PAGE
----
SPRINGOverall, this film feels perfect. Although it does work on a purely straight level of being a romantic horror, Spring works wonderfully as a metaphor for the monstrosity of love in its many forms. Especially considering the setup we often see in other movies where a guy or girl takes off somewhere, falls in love, yadda yadda yadda.
Here, Benson and Moorehead use this familiar premise to turn Spring into something vastly different than anything else you could even consider close to the same type as this movie. These guys are a great team. They know horror, and they’ve also got an idea of where to take horror from here. Regardless of how you felt about Resolution there is no denying it isn’t the same, typical trash people are churning out in independently funded droves. Spring is definitely their best work so far, they’re continuing on in great directions. They aren’t coming out with tired stories that have been done to death.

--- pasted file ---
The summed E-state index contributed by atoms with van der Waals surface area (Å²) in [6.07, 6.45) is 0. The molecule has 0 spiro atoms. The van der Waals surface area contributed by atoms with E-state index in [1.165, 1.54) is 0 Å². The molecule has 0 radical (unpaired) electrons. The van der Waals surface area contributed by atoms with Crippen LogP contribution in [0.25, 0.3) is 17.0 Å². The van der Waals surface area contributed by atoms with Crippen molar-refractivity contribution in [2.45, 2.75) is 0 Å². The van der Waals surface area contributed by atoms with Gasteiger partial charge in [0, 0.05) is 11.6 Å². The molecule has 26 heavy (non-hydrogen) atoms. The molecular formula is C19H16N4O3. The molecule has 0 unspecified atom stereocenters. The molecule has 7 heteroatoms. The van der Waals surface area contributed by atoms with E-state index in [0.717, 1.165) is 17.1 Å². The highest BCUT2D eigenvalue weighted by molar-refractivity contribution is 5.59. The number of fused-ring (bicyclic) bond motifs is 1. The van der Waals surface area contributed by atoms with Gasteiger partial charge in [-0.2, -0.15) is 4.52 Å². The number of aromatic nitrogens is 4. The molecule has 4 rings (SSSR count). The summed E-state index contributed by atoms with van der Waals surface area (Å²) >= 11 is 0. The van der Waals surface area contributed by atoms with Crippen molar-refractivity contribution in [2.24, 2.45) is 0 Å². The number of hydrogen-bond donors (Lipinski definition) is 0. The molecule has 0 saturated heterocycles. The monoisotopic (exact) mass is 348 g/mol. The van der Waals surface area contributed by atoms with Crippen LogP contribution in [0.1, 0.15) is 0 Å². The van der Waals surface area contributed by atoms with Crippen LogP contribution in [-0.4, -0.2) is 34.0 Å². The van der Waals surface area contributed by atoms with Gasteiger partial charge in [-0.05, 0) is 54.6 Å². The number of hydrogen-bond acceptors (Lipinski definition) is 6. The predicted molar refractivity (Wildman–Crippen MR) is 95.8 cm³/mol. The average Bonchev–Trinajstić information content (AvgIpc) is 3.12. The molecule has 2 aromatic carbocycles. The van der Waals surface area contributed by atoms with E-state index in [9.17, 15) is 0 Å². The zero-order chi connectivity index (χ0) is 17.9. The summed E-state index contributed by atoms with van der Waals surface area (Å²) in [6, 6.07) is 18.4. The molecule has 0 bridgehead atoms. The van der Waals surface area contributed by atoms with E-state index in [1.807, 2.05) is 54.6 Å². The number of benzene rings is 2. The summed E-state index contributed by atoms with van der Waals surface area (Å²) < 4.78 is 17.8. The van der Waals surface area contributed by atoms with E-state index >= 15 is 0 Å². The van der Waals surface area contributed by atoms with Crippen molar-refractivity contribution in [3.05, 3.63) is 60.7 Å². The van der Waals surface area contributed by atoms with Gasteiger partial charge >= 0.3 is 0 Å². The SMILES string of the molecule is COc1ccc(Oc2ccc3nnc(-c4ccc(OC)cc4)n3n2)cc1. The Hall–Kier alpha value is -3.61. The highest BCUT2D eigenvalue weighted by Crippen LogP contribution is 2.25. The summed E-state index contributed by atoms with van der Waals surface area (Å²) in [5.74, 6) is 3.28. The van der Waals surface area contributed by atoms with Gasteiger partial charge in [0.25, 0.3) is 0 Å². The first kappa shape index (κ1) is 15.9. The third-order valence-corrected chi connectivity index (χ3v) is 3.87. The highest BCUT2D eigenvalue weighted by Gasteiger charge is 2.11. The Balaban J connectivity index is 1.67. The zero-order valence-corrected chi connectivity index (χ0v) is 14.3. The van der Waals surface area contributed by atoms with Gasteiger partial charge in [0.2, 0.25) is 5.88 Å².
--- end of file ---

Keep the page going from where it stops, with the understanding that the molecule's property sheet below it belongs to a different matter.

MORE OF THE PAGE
I can’t wait for more from them; apparently there is an Aleister Crowley project in the works, according to some of the pictures and tweets from both Benson and Moorehead’s account on Twitter awhile back. I’d love that to become a reality. These guys are good, so check out Spring – a healthy dose of romance, some weird science fiction, and a fascinating Lovecraft influence felt throughout the film’s running time.
Just to add – the ending was phenomenal. Could’ve ended in a much different way, but this finished on a beautiful, subtle note.